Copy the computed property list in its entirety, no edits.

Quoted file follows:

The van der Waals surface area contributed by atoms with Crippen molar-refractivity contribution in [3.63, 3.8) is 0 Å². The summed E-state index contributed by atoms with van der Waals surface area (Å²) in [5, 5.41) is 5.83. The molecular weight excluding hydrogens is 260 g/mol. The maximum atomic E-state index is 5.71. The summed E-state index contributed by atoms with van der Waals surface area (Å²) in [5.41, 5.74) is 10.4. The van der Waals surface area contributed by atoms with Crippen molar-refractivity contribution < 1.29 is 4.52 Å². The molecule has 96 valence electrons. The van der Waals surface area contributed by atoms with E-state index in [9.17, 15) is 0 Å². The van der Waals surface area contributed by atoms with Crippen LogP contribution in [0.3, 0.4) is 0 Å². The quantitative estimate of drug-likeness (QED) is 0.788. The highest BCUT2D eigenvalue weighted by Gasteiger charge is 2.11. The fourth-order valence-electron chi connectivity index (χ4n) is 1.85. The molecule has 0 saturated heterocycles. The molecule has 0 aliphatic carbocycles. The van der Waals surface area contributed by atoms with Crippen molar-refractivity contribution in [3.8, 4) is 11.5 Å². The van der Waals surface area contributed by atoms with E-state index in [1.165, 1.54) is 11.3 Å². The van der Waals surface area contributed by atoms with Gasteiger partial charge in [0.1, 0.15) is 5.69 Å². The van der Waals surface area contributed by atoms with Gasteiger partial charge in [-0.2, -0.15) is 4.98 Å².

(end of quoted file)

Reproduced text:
The van der Waals surface area contributed by atoms with Crippen molar-refractivity contribution in [3.63, 3.8) is 0 Å². The summed E-state index contributed by atoms with van der Waals surface area (Å²) in [5, 5.41) is 5.83. The molecular weight excluding hydrogens is 260 g/mol. The maximum atomic E-state index is 5.71. The summed E-state index contributed by atoms with van der Waals surface area (Å²) in [5.41, 5.74) is 10.4. The van der Waals surface area contributed by atoms with Crippen molar-refractivity contribution < 1.29 is 4.52 Å². The molecule has 96 valence electrons. The van der Waals surface area contributed by atoms with E-state index in [9.17, 15) is 0 Å². The van der Waals surface area contributed by atoms with Crippen LogP contribution in [0.3, 0.4) is 0 Å². The quantitative estimate of drug-likeness (QED) is 0.788. The highest BCUT2D eigenvalue weighted by Gasteiger charge is 2.11. The fourth-order valence-electron chi connectivity index (χ4n) is 1.85. The molecule has 0 saturated heterocycles. The molecule has 0 aliphatic carbocycles. The van der Waals surface area contributed by atoms with Crippen molar-refractivity contribution in [3.8, 4) is 11.5 Å². The van der Waals surface area contributed by atoms with E-state index in [1.165, 1.54) is 11.3 Å². The van der Waals surface area contributed by atoms with Gasteiger partial charge in [0.1, 0.15) is 5.69 Å². The van der Waals surface area contributed by atoms with Gasteiger partial charge in [-0.2, -0.15) is 4.98 Å².